Pressestimmen"As a result, according to The Siberian Curse: How Communist Planners Left Russia Out in the Cold, 23 of the world's 25 coldest cities with populations over 500,000 are in Russia. The maintenance of the massive Soviet misallocation of people and industrial plant constitutes an enormous tax on the Russian economy today." --Kim Iskyan, Slate "Russia is the wrong shape. Too big, far too long, flat for much of the way and accursedly mountainous in between; but above all, as Fiona Hill and Clifford Gaddy show in this fascinating study, the wrong shape economically... " -- The Economist "Fiona Hill and Clifford Gaddy focus only upon one example, that of Russia over the past two centuries (especially in its Soviet phase); but it may have more general implications about the complex relationship between geography, history and human society. Even if their study only applies to Russia, it upsets most previous thinking about the sources of national power... Hill and Gaddy make an interesting point. Economic power and prosperity are measured, not by sheer landmass, but by the number and efficiency of the transactions taking place within them... But what seems clear after reading 'The Siberian Curse' is that you won't get far in nation-building if you set up shop in places where even high-carbon steels quickly succumb to the cold." --Paul Kennedy, Yale University, Tribune Media Services "This incisive polemic, however, argues that if Russians hope to attain prosperity they should abandon their eastern territories, where not a single settlement is economically viable. Of all the political pathologies to emerge from the Soviet experiment, none were so grandiose and manifestly disastrous as the attempt to fashion an industrial utopia in the Siberian wasteland." -- The New Yorker "The disastrous impact of Soviet planning on the geography of the Russian economy is a hitherto neglected but vital subject. Those still wondering why market reforms have achieved only limited success in Russia since the collapse of Communism cannot afford to overlook this timely and original book." --Niall Ferguson, Senior Research Fellow, Jesus College, Oxford University "As Brookings Institution scholars Fiona Hill and Clifford Gaddy have recognized in their unusual and rich new book The Siberian Curse: How Communist Planners Left Russia Out in the Cold, the famous extremity of Russia's climate has as much to do with political history as with nature... The Siberian Curse aims at nothing less than to demythologize the Siberian cold through a persuasive, engagingly written, economically and historically grounded argument... Full of compelling arguments and practical recommendations, The Siberian Curse is also engagingly hopeful in its conception." --Christine Evans, The Moscow Times "The authors' diagnosis is sound and their prognosis grim. But, assert Hill and Gaddy, recovery is possible. Russia must downsize its cold cities and encourage a mass migration of the population westward, to concentrate the country's workforce and brainpower in European Russia." -- Russian Life "Many scholars have written on the influence of the cold and the problems of distance in Russia. In The Siberian Curse, Fiona Hill and Clifford Gaddy seek to bring new rigor to the task... Provides a new way to look at Russian reform... Hill and Gaddy show us that Siberia's development did not make sense." --Cristina Chuen, Monterey Institute of International Studies, Bulletin of the Atomic Scientists "This book is a fascinating study that brings together historical analysis with statistical measurements, and points out the path-dependence of transitional economies and regional economic devleopment." --Hiroki Nogami, The Developing Economies "In The Siberian Curse, Fiona Hill and Clifford Gaddy, scholars at the Brookings Institution, offer a refreshing, well-documented addition to the literature on post-Soviet Russia." --Andrew Meier, The Wilson Quarterly "Original and provocative Hill and Gaddy frame the problems of Siberia more clearly, and offer policy recommendations which are more concrete and coherent, than any previous analyses of Siberia from Russian or foreign sources of which I am aware." --Robert Cottrell, Central Europe Correspondent for The Economist, New York Review of Books "This book is a fascinating study that brings together historical analysis with statistical measurements, and points out the path-dependence of transitional economies and regional economic development... This new study will also be important in offering suggestions for researchers working on regional policy in countries like China or India which have had a history of planned economics." --Hiroki Nogami, The Developing Economies "An in-depth study of the urbanization of Siberia and a thorough investigation of the economic problems created by past mistakes for contemporary Russian government." -- Utopian Studies "...the author's approach to Russia's geographical features, both in historical and economic terms, is original and well researched. Although recent literature on productivity and economic growth normally treats geography as the only exogeneous variable, Hill and Gaddy argye that the allocation of human and physical capital across Russia was not an accident of nature's making." --Victoria Levin, World Bank, Demokratizatsiya "Economically speaking, this book makes a very powerful statement about the development of Siberia in the twentieth century... this book provides a very compelling reflection on an important and interesting topic and should be essential reading for anyone wishing to understand the political economy of contemporary Russia." --Gary N. Wilson, University of Northern British Columbia, Canadian Slavonic Papers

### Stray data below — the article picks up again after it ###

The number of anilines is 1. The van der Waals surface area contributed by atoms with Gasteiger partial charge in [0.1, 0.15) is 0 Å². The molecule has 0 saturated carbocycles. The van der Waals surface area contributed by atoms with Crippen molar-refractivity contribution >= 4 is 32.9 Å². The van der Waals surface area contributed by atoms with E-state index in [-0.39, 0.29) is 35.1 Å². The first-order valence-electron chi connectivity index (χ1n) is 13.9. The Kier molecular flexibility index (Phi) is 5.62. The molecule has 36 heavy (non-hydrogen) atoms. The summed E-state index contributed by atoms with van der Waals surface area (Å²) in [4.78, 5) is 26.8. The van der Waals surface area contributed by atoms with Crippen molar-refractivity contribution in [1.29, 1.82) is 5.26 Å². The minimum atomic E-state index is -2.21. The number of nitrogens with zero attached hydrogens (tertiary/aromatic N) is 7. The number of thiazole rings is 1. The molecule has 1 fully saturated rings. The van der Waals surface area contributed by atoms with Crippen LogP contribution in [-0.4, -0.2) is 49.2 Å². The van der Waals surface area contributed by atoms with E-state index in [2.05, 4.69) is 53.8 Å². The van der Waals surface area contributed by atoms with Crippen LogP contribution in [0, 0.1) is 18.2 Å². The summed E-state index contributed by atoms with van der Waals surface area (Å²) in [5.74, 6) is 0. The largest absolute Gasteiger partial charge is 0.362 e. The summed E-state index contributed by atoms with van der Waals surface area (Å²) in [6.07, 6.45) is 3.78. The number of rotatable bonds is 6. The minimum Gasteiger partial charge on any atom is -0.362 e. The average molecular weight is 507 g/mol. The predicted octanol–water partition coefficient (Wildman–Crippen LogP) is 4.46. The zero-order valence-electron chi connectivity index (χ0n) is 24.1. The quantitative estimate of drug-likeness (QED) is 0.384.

Untertitel: Sprache: Englisch.
Verlag: BROOKINGS INSTITUTION
Erscheinungsdatum: November 2003
Seitenanzahl: 303 Seiten